Uroperitoneum can result from a ruptured bladder or urachus (the cord from the bladder to the umbilicus). Bernard recommended the foal undergo electrolyte and peritoneal creatinine analysis and abdominal ultrasound examination for a diagnosis.

A foal with volvulus of the small intestine shows signs of severe, progressive abdominal pain that does not respond to analgesics (painkillers). If the problem has been going on awhile, the foal might be down or in cardiac collapse. Ultrasonography can aid in diagnosis.

Less Common Problems
Ileus occurs when gastrointestinal contents stop moving and the bowel becomes distended (swollen). "Ileus is particularly life-threatening in the neonate or weak foal," said Bernard. He recommended that radiographs and abdominal ultrasound be done if this is suspected.

Gastric outflow obstruction (blockage of food from exiting the stomach) is diagnosed with contrast radiography; surgery can correct this problem. Another problem needing surgery is an intussusception, which is when the intestine telescopes back into itself or into the cecum.  This can result in swelling, compromised vascular (blood) supply, and mild to severe abdominal pain.

Necrotizing (tissue-killing) enterocolitis results from hypoxemia (low blood oxygen levels) or ischemia (decreased oxygen due to a lack of blood supply) of the bowel wall. Surgical resection of the affected areas is necessary, said Bernard.

Strangulating lesions of the large colon (large colon volvulus) are not as common in foals as adult horses, since fermentation in the large bowel of the foal has not reached adult capacity, said Bernard. "Diagnosis is based on the degree and persistence of pain and observations of large bowel distention through radiography or ultrasonography," he continued.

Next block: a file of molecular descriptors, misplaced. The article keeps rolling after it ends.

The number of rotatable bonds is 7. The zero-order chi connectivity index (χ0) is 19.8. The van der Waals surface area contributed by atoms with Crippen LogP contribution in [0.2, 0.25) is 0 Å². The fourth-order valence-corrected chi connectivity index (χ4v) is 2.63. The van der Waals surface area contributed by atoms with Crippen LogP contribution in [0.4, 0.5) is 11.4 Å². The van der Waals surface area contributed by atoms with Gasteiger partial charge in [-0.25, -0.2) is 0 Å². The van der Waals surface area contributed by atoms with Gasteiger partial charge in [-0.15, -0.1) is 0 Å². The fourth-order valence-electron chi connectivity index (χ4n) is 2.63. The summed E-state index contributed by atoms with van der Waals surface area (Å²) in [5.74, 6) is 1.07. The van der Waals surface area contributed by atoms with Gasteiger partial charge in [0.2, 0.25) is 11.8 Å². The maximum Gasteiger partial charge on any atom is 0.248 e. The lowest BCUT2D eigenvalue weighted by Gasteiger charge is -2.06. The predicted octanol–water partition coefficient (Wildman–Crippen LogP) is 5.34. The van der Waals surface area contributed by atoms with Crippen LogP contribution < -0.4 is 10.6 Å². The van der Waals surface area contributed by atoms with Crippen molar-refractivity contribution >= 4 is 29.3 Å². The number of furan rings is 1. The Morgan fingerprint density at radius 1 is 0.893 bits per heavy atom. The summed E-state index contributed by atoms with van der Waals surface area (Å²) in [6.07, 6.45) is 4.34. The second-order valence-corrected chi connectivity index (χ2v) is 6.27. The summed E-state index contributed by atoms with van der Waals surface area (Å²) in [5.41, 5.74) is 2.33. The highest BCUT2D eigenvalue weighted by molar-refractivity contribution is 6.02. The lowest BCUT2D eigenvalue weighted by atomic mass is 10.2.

Another problem with the foal's colon is displacement. This is rare in the foal, and it is not as serious as strangulating lesions.

A hot topic in the equine world is the problem of gastric ulcers. Foals are susceptible to gastric ulcers, resulting in mild to severe abdominal pain. Diagnosis is made through gastroscopy. Treatment includes medications called proton pump inhibitors or anti-secretory drugs.

Peritonitis, or inflammation of the lining of the abdominal cavity (peritoneum), can cause acute disease with signs of shock, or chronic disease, with signs of mild or intermittent pain. A veterinarian can examine the peritoneal fluid through abdominocentesis. Ultrasonography is also useful to find echogenically abdominal fluid.

It is important to be aware that a heavy ascarid (roundworm) infestation can cause small intestine impaction. Ultrasound can help the veterinarian visualize the infestation, or gastric reflux might contain ascarids. Surgery is usually required.

Bernard closed by saying that ovarian torsion, fecaliths (hard masses of dried feces), intestinal atresia (closure), and ileocolonic aganglionosis (a lack of nerve cells in the ileus and colon) were uncommon causes of abdominal pain in the foal.

About the Author

Sarah Evers Conrad

Sarah Evers Conrad has a bachelor’s of arts in journalism and equine science from Western Kentucky University. As a lifelong horse lover and equestrian, Conrad started her career at The Horse: Your Guide to Equine Health Care magazine. She has also worked for the United States Equestrian Federation as the managing editor of Equestrian magazine and director of e-communications and served as content manager/travel writer for a Caribbean travel agency. When she isn’t freelancing, Conrad spends her free time enjoying her family, reading, practicing photography, traveling, crocheting, and being around animals in her Lexington, Kentucky, home.